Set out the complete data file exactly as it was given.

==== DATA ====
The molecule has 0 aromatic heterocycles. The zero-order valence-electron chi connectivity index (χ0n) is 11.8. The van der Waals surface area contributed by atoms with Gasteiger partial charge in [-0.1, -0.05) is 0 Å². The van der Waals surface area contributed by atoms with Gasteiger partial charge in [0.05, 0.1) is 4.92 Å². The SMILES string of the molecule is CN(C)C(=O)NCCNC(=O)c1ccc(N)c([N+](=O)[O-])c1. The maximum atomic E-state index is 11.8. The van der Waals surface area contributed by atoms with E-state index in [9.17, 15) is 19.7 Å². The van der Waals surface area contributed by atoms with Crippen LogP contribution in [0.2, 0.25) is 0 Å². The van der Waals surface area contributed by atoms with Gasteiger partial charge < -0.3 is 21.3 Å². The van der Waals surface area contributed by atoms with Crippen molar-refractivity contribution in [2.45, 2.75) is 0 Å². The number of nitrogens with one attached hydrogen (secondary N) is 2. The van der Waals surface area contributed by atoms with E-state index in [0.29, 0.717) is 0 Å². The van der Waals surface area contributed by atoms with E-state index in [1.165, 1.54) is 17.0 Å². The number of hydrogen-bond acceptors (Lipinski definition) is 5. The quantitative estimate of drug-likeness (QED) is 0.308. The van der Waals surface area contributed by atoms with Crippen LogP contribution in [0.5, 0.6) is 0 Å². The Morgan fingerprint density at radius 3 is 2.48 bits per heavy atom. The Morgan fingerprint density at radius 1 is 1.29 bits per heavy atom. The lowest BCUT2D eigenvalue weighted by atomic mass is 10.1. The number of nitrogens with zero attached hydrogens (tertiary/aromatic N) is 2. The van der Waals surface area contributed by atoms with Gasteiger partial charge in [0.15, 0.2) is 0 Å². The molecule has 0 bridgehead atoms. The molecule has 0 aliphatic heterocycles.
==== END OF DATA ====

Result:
The molecule has 0 aromatic heterocycles. The zero-order valence-electron chi connectivity index (χ0n) is 11.8. The van der Waals surface area contributed by atoms with Gasteiger partial charge in [-0.1, -0.05) is 0 Å². The van der Waals surface area contributed by atoms with Gasteiger partial charge in [0.05, 0.1) is 4.92 Å². The SMILES string of the molecule is CN(C)C(=O)NCCNC(=O)c1ccc(N)c([N+](=O)[O-])c1. The maximum atomic E-state index is 11.8. The van der Waals surface area contributed by atoms with E-state index in [9.17, 15) is 19.7 Å². The van der Waals surface area contributed by atoms with Crippen LogP contribution in [0.2, 0.25) is 0 Å². The van der Waals surface area contributed by atoms with Gasteiger partial charge < -0.3 is 21.3 Å². The van der Waals surface area contributed by atoms with Crippen molar-refractivity contribution in [2.45, 2.75) is 0 Å². The number of nitrogens with one attached hydrogen (secondary N) is 2. The van der Waals surface area contributed by atoms with E-state index in [0.29, 0.717) is 0 Å². The van der Waals surface area contributed by atoms with E-state index in [1.165, 1.54) is 17.0 Å². The number of hydrogen-bond acceptors (Lipinski definition) is 5. The quantitative estimate of drug-likeness (QED) is 0.308. The van der Waals surface area contributed by atoms with Crippen LogP contribution in [0.5, 0.6) is 0 Å². The Morgan fingerprint density at radius 3 is 2.48 bits per heavy atom. The Morgan fingerprint density at radius 1 is 1.29 bits per heavy atom. The lowest BCUT2D eigenvalue weighted by atomic mass is 10.1. The number of nitrogens with zero attached hydrogens (tertiary/aromatic N) is 2. The van der Waals surface area contributed by atoms with Gasteiger partial charge in [0.15, 0.2) is 0 Å². The molecule has 0 bridgehead atoms. The molecule has 0 aliphatic heterocycles.